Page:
The New Norm for Chronic Pain Patients

By Rochelle Odell, PNN Columnist 

Come the new year, I will start my 28th year battling Complex Regional Pain Syndrome (CRPS). Like so many high impact pain patients, I have been experiencing a pain flare that isn't improving and prevents me from doing many tasks. I am praying it will get better and not become my new norm.  

I have been a palliative care patient for a couple of months now. Palliative care is not what many people think it is. My meds did not get increased and I still live at home. A home health RN visits me twice a week, takes my vital signs, asks how I am doing, how is my pain, and what doctor do I see next.  

I was evaluated this time last year for Transitional Care Management or TCM. It’s usually for patients getting out of the hospital and is short term -- only two to three months at the most. A medical doctor evaluated me and told me I was “high functioning” but needed assistance. High functioning? I have no help and only have me to depend on. I have to function to some degree just to survive. 

My RN tells me palliative care is meant to help patients be as comfortable as possible. They used to be able to give their patients pain meds, but now all they can give is Toradol, a non-steroidal anti-inflammatory drug, which does me no good because I am deathly allergic to NSAID's and aspirin. She is compassionate and caring and says what is happening to me and others in pain is "Just not right." I have to agree with her. 

Perhaps part of this new norm is reading so much negativity coming from our not so illustrious leaders in DC, along with blurbs from the CDC and the FDA. To me it appears to be getting worse as opposed to getting better.  

Is my increased pain clouding what I am reading? I don't believe so. Many of us suffering from high impact pain -- about 20 million Americans – are unable to get opioid medication. Even those suffering from life ending cancer are being turned away. That is nothing but plain cruelty. 


There is a core group of pain patients, probably numbering a few thousand, that is trying to change things. We call and write our elected officials and various government offices that have deemed it their duty to destroy our lives piece by piece.  Those that are physically able can attend a Don't Punish Pain Rally. There is another DPP rally coming up October 16. I have only been able to attend one rally. It's hard when one is in extreme pain and with limited funds to be able to travel to the rallies.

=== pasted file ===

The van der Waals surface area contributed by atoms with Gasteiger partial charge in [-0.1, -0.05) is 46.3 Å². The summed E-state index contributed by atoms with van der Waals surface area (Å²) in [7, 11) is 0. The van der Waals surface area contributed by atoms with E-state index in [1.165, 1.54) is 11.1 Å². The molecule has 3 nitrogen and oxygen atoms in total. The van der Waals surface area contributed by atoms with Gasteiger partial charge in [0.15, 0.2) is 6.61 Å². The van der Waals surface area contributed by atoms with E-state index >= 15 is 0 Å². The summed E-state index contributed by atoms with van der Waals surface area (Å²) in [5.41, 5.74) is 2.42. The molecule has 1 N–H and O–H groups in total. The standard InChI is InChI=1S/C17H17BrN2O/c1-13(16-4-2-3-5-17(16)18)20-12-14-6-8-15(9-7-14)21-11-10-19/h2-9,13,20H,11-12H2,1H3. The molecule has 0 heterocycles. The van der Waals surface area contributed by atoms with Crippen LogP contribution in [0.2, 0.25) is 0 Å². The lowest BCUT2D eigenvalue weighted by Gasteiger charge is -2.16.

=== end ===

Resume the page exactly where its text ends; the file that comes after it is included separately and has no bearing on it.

Why Are We Being Treated This Way?

What is happening to us? Why are our physicians, those trained to treat and care for us, turning their backs on us? Why are we being shunned? Why are we being treated like we did something wrong?  

Why are people who abuse drugs being treated with compassion and care but not us? They hurt their families, they steal, they destroy their bodies, they seemingly don't care. We don't do any of that. Our pain is caused by diseases we never asked for. We care, we want to live and we want to participate in life.   

They get clean needles, clean rooms to shoot up in, free Narcan, and in Canada they are giving Dilaudid (hydromorphone) to those who abuse drugs. Dilaudid is an opioid used for treating severe pain. I was on Dilaudid three years ago. Not anymore.  

I just read about a county in England that is going to provide medical grade heroin twice a day to drug addicts. Why? The police are hoping it will lower crime in the area. I bet they have lines form they never expected.  

So now those who abuse are getting free heroin. Yet pain patients are kicked to the curb. How can physicians care for one who abuses their body but refuse to treat a human being suffering from intractable pain? I don't mean to sound so cold when it comes to those who abuse, but people in pain are suffering unrelenting pain because of them.   

If we ask for meds, ask for referrals or refuse a treatment we know will have adverse effects, we are accused of being non-compliant and dropped by our doctors. I believe the loss of compassion from our physicians is why many of us are having these unexplained pain flares that are becoming our new norm.  

I have been reading on social media that patients on opioids who move or are dropped are finding it impossible to get a new primary care physician. I saw my PCP last week and asked her about it. She emphatically told me "they" would not accept new patients who are on or had been on opioids. I was afraid to ask who “they” were, but am assuming it's all or most of the doctors in this area. 

I am sorry for all my friends in pain and for those I don't know who are in pain. I am sorry we are being treated like addicts. That those in healthcare would turn a blind eye to us. My heart breaks for those who feel the only solution is to take their life to end the pain. That is so wrong. Human beings are being pushed to that point by those elected to represent us and those in healthcare who are supposed to care but don't. I am so very sorry.